The Revd Paul Smith gives four talks exploring the theme “The Lamb of God.”
A weekend of Bible exposition, encouraging worship and prayer, great fellowship and wonderful hospitality. Come for the weekend or for a day.
Martin Goldsmith is well qualified to write a book on Christian/Muslim relationships having worked for OMF in Singapore, Malaysia, Indonesia and Thailand and visited Afghanistan. He has been on the staff of All Nations Christian College for twenty- four years.
This book is a documentary of his travels to Islamic countries and the discussions he has had with Muslims, both in the Middle East and in this country. As the book title suggests, the author seeks to explain the culture and mindset of Muslims and to show not only why some British Muslims struggle with the permissiveness of the British way of life but why some, even third generation British Muslims, are drawn to extremism as seen on the streets of London and at Glasgow airport.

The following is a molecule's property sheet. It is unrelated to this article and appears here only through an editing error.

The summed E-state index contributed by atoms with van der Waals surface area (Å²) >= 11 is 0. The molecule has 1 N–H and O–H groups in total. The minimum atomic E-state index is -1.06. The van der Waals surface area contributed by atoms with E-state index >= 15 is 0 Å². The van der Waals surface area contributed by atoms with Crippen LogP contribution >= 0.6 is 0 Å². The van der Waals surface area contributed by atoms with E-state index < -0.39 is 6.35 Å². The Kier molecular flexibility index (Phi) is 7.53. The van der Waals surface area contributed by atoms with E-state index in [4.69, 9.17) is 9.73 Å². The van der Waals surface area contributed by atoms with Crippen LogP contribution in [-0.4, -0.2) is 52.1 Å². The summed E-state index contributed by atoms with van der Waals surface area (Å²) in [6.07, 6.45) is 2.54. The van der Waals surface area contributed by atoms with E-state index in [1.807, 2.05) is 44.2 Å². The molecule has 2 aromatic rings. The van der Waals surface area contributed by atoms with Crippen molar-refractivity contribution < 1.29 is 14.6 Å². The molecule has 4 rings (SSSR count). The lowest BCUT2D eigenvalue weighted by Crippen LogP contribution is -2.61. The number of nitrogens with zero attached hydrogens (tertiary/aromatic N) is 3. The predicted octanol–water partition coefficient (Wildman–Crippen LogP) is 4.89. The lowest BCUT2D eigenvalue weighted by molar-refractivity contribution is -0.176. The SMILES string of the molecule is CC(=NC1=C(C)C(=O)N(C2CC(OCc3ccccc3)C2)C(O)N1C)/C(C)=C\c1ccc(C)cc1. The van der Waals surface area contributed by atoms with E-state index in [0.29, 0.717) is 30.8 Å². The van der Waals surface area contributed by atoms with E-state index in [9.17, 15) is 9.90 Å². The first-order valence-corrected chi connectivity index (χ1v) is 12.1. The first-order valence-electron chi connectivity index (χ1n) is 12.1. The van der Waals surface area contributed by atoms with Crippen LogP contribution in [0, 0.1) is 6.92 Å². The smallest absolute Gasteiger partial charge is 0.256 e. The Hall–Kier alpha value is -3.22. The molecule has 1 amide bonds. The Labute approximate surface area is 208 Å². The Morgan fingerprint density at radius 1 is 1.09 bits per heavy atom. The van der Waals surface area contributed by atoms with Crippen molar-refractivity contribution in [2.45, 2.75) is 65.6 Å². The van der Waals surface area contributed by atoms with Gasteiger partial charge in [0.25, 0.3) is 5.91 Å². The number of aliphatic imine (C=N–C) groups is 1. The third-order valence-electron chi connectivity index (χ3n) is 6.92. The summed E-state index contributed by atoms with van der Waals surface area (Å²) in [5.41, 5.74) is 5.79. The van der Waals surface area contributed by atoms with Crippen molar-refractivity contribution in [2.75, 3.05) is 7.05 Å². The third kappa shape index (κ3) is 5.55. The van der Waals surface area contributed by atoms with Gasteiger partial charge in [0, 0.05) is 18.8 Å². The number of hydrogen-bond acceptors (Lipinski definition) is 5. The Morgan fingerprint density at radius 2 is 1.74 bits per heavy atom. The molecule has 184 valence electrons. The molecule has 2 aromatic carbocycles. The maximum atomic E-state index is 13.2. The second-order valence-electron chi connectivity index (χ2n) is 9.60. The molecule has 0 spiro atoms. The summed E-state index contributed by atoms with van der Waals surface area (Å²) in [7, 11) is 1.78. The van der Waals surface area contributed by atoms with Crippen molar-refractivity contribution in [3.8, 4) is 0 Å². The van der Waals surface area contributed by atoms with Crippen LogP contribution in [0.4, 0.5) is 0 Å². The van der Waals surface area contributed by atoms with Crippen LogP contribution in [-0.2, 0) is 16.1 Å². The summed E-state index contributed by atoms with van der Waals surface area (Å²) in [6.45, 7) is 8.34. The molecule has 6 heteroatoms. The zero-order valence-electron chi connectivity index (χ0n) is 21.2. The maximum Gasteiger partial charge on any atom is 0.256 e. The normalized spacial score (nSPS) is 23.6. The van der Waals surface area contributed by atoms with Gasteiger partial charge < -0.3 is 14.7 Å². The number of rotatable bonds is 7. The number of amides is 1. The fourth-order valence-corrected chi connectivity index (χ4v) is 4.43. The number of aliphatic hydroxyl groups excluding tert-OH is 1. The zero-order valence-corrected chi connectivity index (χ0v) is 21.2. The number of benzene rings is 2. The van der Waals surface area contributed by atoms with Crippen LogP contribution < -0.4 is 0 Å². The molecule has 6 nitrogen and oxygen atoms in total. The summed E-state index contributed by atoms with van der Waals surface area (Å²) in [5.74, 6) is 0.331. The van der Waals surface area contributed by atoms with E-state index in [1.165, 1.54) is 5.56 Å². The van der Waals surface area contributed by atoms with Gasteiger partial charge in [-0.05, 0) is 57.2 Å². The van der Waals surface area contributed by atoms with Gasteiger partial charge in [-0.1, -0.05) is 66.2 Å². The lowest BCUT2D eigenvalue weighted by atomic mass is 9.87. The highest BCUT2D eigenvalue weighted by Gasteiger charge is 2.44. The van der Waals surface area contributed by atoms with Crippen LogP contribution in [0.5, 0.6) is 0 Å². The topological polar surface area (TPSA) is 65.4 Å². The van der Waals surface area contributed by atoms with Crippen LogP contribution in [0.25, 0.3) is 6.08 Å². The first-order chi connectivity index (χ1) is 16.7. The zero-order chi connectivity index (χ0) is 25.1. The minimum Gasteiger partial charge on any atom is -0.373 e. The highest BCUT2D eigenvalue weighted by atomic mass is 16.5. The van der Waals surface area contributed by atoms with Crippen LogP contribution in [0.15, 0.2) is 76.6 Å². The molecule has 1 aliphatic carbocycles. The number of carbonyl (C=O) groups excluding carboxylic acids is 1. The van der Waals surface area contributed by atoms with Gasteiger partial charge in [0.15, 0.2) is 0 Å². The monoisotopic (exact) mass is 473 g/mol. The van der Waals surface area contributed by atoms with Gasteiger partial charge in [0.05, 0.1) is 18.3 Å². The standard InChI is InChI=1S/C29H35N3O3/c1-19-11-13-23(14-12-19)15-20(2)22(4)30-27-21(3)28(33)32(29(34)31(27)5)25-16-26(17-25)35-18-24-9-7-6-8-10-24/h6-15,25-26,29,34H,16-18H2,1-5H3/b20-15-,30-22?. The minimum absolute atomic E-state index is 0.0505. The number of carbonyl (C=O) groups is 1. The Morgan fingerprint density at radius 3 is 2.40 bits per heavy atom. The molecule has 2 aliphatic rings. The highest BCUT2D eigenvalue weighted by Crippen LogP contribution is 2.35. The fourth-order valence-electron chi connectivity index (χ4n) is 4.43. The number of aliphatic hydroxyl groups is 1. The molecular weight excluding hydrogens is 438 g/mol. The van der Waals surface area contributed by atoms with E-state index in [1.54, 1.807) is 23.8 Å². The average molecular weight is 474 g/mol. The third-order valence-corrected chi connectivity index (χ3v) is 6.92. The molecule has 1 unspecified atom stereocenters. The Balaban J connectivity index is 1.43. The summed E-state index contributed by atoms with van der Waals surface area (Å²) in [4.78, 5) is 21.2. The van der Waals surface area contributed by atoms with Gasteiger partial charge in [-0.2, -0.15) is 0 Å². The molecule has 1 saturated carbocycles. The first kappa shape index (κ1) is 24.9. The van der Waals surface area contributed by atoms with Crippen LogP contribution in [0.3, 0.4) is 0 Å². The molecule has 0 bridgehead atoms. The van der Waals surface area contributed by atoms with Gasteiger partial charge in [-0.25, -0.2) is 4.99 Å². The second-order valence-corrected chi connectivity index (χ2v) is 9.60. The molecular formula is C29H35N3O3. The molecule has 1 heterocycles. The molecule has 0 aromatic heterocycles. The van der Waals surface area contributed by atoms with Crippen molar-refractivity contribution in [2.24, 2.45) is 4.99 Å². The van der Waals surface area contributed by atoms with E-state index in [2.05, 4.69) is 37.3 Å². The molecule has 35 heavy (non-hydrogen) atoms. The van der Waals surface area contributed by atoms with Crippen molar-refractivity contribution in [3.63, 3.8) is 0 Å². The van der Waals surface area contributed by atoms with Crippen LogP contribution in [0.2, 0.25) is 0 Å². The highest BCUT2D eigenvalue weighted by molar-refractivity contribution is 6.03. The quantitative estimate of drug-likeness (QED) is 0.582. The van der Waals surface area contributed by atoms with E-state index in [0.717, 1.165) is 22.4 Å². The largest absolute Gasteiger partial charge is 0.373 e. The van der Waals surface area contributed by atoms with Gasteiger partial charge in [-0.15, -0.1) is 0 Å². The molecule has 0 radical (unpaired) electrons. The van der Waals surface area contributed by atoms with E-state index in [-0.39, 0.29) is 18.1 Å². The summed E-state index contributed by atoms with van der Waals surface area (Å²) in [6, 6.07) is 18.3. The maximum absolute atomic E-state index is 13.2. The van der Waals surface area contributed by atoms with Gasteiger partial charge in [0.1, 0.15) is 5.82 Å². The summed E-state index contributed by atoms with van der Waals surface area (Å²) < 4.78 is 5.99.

Goldsmith shows great respect and sensitivity towards the Muslims he has met but demonstrates and argues uncompromisingly for the superiority of knowing Christ as Lord and Saviour.
There are some fascinating insights into the hang-ups Muslims have towards Christianity, especially in terms of the Trinity and knowing God in a personal way. He also makes clear the extent to which faith is woven into the fabric of everyday life for Muslims. This all poses a challenge to British Christians in that our faith can become diluted and polluted by the secular society in which we live. Also, many churchgoers would struggle to explain the essentials of their faith to people from a different culture and faith group whereas Muslims tend to have a degree of certainty about what they believe, even though it may not have been thought through.
I was particularly taken by the chapter on Sufism. Not only did the author discover among them those who secretly followed Christ but he also shows how they had more of a grasp of a personal relationship with God, unlike other Muslims who see God as distant and unapproachable.
This is an excellent book that many will find helpful in their multi-cultural and multi-faith contexts.